Tuesday, January 31, 2012

Moms, Boop, arm-wrestling and athlete's foot

My son now has an American mother-in-law, and in due course, if he carries on the way he's gone so far, he'll soon be forgetting his New Zealand roots and saying and spelling her name, 'Mom' rather than 'Mum.'

Hopefully, when Christmas next comes round he'll have "gift ideas Mom" on his little list, otherwise he might be hearing from his Mom quick smart...!   Nah, she's not that sort of mother-in-law....

We've missed hearing from him and his new wife since they moved to Minneapolis a few days after the wedding.  They haven't been able to get broadband on in their apartment (flat to you Kiwis) even though it was supposed to be supplied by last Friday their time.   [Why do we call a place to stay a flat?  It's a very odd use of the word when you think about it.]   And talking of flats the musical director of the show I wrote, Grimhilda! has also been having trouble getting broadband installed in his new flat (apartment to you Yankees), so he and I have been communicating via texts and mobile calls mostly.   At least he answers his mobile.   It always irritated me that my son - the one who's just got married - would never answer his mobile.  It always switched to the 'leave a message' section within seconds.  One of those quirks, I guess, of human nature.

Recently I've been getting a regular email from HitTail with updates telling me what words people are looking at on my blog.  I often find these a little curious: usually they will be the same few words or phrases that have been popular since I began the blog, but every so often I get a list such as the one below where the words/phrases are from posts that have hardly achieved notoriety on my blog.

betty boop  blogs
armwrestling my wife
common horse liniment  


Betty Boop has only ever appeared once on my blog, as far as I can tell, and that was when I posted a video of one of the old Betty Boop cartoons and made some comments about it.  It was hardly a spectacular post.   [That's Betty being her usual coy self, in the picture on the right.]

The second phrase also turns up in only one post, intriguingly entitled: Arm-wrestling Feminist.  This has been a more popular post, though perhaps not for the reasons you might expect from the title.  I still love the line that was part of a paragraph I quoted from a World Council of Churches document: I came to a greater awareness of my gendered self when I lost to her in arm-wrestling. I stopped arm-wrestling with my wife in the presence of my kids.  Coming to an awareness of one's gendered self via arm-wrestling strikes me as a strange way to realise who you are, gender-wise.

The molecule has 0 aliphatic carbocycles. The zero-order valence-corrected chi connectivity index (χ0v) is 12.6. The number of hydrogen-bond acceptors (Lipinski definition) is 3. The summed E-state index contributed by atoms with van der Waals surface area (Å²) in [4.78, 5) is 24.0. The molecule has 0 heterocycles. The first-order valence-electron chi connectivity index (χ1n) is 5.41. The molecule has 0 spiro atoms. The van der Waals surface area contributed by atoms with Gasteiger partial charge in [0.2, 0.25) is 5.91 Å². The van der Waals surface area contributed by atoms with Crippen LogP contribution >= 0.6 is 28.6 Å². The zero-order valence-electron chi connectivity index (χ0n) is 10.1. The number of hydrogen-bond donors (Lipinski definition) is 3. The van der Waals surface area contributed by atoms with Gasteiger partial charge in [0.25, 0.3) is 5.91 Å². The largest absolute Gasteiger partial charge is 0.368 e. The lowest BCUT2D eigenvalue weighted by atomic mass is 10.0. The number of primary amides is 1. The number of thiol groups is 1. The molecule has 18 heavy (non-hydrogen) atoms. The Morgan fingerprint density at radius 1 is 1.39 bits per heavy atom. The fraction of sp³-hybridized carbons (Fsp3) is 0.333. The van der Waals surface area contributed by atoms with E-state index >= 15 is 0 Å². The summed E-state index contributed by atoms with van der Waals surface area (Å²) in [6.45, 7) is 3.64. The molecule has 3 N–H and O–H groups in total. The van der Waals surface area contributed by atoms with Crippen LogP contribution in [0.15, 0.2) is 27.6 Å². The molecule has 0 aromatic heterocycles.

The last phrase connects up with a very popular phrase that leads people to my blog: athlete's hand (or foot).  The horse liniment reference comes in a story told by Dale Ralph Davis about an enterprising salesman who found that while horse liniment was a good cure for what we now know as 'athlete's foot', it didn't sell well while it was being promoted as a cure for ringworm.  The salesman invented the phrase, athlete's foot, and the horse liniment sold like a bomb.   The liniment, by the way, which goes by the name of Absorbine, is still sold today, 118 years after it first appeared.  I don't know that it's sold as a cure for athlete's foot, anymore, though the container in which it appears as a foot remedy for horses (under the name of Hooflex) looks remarkably like the one in which Gran's Remedy is sold here in New Zealand (as a cure for athlete's foot).  






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